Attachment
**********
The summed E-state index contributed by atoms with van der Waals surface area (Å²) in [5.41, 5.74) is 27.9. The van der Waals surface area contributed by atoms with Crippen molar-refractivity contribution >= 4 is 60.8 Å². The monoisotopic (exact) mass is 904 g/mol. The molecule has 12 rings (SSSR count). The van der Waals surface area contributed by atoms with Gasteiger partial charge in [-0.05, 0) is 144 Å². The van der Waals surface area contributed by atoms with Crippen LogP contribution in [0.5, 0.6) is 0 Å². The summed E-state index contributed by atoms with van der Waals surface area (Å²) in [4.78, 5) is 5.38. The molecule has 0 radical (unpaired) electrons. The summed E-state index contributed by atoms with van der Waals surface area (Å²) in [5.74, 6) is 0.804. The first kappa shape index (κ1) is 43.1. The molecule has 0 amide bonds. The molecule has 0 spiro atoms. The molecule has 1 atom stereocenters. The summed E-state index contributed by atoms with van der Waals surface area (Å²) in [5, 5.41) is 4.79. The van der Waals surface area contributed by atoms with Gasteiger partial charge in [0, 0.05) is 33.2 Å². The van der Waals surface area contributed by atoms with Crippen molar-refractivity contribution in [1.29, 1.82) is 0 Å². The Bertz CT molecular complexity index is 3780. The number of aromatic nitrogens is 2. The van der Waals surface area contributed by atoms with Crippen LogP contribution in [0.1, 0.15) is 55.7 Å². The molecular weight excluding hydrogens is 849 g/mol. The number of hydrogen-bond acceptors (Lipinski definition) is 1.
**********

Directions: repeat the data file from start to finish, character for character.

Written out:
The summed E-state index contributed by atoms with van der Waals surface area (Å²) in [5.41, 5.74) is 27.9. The van der Waals surface area contributed by atoms with Crippen molar-refractivity contribution >= 4 is 60.8 Å². The monoisotopic (exact) mass is 904 g/mol. The molecule has 12 rings (SSSR count). The van der Waals surface area contributed by atoms with Gasteiger partial charge in [-0.05, 0) is 144 Å². The van der Waals surface area contributed by atoms with Crippen LogP contribution in [0.5, 0.6) is 0 Å². The summed E-state index contributed by atoms with van der Waals surface area (Å²) in [4.78, 5) is 5.38. The molecule has 0 radical (unpaired) electrons. The summed E-state index contributed by atoms with van der Waals surface area (Å²) in [5.74, 6) is 0.804. The first kappa shape index (κ1) is 43.1. The molecule has 0 amide bonds. The molecule has 0 spiro atoms. The molecule has 1 atom stereocenters. The summed E-state index contributed by atoms with van der Waals surface area (Å²) in [5, 5.41) is 4.79. The van der Waals surface area contributed by atoms with Gasteiger partial charge in [0, 0.05) is 33.2 Å². The van der Waals surface area contributed by atoms with Crippen molar-refractivity contribution in [1.29, 1.82) is 0 Å². The Bertz CT molecular complexity index is 3780. The number of aromatic nitrogens is 2. The van der Waals surface area contributed by atoms with Crippen LogP contribution in [0.1, 0.15) is 55.7 Å². The molecular weight excluding hydrogens is 849 g/mol. The number of hydrogen-bond acceptors (Lipinski definition) is 1.